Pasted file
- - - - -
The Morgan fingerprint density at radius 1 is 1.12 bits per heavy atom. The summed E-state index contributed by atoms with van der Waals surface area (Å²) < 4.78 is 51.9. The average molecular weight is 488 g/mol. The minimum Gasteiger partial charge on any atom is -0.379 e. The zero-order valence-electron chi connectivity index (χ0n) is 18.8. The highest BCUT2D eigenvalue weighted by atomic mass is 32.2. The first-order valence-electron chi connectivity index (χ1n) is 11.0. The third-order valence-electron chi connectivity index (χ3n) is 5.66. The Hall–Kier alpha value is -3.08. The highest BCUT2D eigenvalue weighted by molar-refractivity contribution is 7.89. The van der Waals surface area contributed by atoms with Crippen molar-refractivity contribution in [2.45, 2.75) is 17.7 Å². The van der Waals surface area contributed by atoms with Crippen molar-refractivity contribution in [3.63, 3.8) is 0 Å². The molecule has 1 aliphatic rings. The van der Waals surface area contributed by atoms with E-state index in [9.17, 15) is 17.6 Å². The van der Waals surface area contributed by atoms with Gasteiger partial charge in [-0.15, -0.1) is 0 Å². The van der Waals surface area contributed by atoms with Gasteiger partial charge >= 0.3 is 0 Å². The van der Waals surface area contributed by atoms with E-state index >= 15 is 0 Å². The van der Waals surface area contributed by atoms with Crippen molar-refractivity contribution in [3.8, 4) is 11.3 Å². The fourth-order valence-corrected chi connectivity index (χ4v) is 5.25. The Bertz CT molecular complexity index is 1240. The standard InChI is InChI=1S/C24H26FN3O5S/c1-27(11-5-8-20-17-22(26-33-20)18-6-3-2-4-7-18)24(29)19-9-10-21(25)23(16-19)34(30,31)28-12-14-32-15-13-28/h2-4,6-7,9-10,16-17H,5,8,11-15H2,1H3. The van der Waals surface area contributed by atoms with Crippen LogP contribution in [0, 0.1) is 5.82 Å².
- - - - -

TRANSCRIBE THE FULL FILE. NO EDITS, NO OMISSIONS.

The Morgan fingerprint density at radius 1 is 1.12 bits per heavy atom. The summed E-state index contributed by atoms with van der Waals surface area (Å²) < 4.78 is 51.9. The average molecular weight is 488 g/mol. The minimum Gasteiger partial charge on any atom is -0.379 e. The zero-order valence-electron chi connectivity index (χ0n) is 18.8. The highest BCUT2D eigenvalue weighted by atomic mass is 32.2. The first-order valence-electron chi connectivity index (χ1n) is 11.0. The third-order valence-electron chi connectivity index (χ3n) is 5.66. The Hall–Kier alpha value is -3.08. The highest BCUT2D eigenvalue weighted by molar-refractivity contribution is 7.89. The van der Waals surface area contributed by atoms with Crippen molar-refractivity contribution in [2.45, 2.75) is 17.7 Å². The van der Waals surface area contributed by atoms with Crippen molar-refractivity contribution in [3.63, 3.8) is 0 Å². The molecule has 1 aliphatic rings. The van der Waals surface area contributed by atoms with E-state index in [9.17, 15) is 17.6 Å². The van der Waals surface area contributed by atoms with Gasteiger partial charge in [-0.15, -0.1) is 0 Å². The van der Waals surface area contributed by atoms with Gasteiger partial charge >= 0.3 is 0 Å². The van der Waals surface area contributed by atoms with E-state index >= 15 is 0 Å². The van der Waals surface area contributed by atoms with Crippen molar-refractivity contribution in [3.8, 4) is 11.3 Å². The fourth-order valence-corrected chi connectivity index (χ4v) is 5.25. The Bertz CT molecular complexity index is 1240. The standard InChI is InChI=1S/C24H26FN3O5S/c1-27(11-5-8-20-17-22(26-33-20)18-6-3-2-4-7-18)24(29)19-9-10-21(25)23(16-19)34(30,31)28-12-14-32-15-13-28/h2-4,6-7,9-10,16-17H,5,8,11-15H2,1H3. The van der Waals surface area contributed by atoms with Crippen LogP contribution in [0, 0.1) is 5.82 Å².